How will the 2018 elections change the U.S. Congress?

[This article reflects the results of the midterm elections as of November 8 at 1 a.m. Eastern Standard Time, including races whose outcomes were not yet final. Check back for updates.]

Americans went to the polls on November 6 to elect all of the House of Representatives and a third of the Senate. The new Congress will take office in January 2019. Republicans will continue to have the majority in the Senate while Democrats picked up at least 27 seats to win control of the House of Representatives. Results of several contests are still pending.

Republicans and Democrats will share power in the legislative branch. The House of Representatives, which consists of 435 voting members, has a large role in spending decisions and has the power to investigate the executive branch. The Senate, made up of 100 members, has the power to approve nominations, such as those to the Supreme Court.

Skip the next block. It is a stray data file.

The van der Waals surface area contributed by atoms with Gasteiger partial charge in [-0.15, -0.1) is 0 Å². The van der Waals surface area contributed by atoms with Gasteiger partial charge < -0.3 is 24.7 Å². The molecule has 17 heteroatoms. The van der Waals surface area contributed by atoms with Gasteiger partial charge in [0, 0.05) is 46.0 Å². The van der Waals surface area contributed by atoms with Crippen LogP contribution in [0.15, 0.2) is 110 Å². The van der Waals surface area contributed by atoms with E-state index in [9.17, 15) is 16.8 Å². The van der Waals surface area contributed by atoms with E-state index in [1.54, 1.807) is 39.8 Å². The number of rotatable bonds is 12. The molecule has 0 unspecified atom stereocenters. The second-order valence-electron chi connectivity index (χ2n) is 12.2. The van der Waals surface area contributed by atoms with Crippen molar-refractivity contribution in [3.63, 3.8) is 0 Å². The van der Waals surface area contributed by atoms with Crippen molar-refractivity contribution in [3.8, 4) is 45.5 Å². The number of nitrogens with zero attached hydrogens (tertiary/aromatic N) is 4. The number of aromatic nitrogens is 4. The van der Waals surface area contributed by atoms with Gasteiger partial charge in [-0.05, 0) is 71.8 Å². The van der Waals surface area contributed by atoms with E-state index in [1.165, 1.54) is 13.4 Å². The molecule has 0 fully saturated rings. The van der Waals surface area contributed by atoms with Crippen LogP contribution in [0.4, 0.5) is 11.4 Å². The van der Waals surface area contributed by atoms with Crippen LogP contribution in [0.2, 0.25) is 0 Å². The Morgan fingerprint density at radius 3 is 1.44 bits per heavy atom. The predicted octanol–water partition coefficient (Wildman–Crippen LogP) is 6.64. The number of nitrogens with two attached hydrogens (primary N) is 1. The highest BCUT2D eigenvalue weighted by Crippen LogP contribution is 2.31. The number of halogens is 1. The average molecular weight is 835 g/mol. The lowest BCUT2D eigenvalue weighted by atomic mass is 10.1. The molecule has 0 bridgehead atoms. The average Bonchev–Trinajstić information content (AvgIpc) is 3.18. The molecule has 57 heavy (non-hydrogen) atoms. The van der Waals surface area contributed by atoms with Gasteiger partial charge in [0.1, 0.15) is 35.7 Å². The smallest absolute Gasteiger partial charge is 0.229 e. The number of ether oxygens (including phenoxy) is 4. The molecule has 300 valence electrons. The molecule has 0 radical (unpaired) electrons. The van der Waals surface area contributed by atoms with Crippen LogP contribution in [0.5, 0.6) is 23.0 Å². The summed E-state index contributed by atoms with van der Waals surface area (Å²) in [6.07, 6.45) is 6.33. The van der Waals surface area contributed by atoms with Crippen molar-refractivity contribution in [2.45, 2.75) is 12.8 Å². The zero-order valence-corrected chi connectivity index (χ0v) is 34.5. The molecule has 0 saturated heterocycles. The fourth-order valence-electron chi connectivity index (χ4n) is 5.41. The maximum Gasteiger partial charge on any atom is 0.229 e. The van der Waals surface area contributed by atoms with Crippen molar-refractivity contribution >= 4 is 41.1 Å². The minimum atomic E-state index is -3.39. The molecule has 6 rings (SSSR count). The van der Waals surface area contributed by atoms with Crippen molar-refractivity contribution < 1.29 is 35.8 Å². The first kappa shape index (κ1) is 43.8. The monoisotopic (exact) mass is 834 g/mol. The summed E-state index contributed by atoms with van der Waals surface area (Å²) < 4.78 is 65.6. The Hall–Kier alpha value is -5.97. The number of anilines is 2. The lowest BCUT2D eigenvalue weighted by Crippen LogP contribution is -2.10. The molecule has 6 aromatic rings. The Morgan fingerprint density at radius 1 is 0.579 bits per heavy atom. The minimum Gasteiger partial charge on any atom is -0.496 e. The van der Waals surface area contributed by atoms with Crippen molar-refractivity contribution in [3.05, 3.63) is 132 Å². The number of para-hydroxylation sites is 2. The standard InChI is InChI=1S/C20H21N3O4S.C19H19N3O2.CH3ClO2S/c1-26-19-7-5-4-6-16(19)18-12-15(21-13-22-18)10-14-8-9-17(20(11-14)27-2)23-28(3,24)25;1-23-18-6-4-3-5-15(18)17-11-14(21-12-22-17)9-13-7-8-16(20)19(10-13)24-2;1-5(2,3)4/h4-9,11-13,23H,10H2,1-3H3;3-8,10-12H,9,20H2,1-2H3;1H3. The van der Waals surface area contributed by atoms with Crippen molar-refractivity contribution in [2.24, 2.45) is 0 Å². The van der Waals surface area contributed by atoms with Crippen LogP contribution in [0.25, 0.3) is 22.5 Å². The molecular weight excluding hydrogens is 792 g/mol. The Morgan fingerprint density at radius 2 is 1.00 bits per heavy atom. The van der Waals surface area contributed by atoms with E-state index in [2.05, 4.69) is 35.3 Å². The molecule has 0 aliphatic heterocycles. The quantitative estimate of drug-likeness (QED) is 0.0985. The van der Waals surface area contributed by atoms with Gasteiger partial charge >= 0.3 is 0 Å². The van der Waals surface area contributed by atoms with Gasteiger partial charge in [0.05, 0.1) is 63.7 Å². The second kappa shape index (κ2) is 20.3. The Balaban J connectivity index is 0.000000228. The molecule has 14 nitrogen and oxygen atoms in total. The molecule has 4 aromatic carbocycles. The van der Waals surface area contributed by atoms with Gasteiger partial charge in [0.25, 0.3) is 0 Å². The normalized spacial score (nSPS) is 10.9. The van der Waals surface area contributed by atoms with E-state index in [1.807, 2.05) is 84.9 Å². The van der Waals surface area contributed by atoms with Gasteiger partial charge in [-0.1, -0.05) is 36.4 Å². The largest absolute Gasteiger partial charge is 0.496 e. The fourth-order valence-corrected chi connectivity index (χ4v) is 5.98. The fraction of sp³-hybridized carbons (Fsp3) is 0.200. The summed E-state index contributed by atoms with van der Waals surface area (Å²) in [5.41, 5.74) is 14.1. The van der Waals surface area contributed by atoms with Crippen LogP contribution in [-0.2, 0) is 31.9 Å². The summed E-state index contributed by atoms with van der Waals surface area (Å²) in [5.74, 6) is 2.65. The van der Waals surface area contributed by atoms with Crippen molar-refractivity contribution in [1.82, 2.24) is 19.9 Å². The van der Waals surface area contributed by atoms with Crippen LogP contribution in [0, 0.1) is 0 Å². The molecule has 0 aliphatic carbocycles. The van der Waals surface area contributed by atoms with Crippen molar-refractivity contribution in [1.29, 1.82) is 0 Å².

Women made historic gains in the House and at least tied the record for female representation in the Senate. Including an Arizona race that hasn’t been officially called (but where two women are the candidates), there will be at least 23 women in the Senate and one more in a runoff election in three weeks. So far, 95 women have been elected in the House, breaking the previous record of 85 females, and that number will grow. In four undecided races, both candidates are female. Another 11 races have female candidates but haven’t been decided yet.

All graphics: State Dept./Julia Maruszewski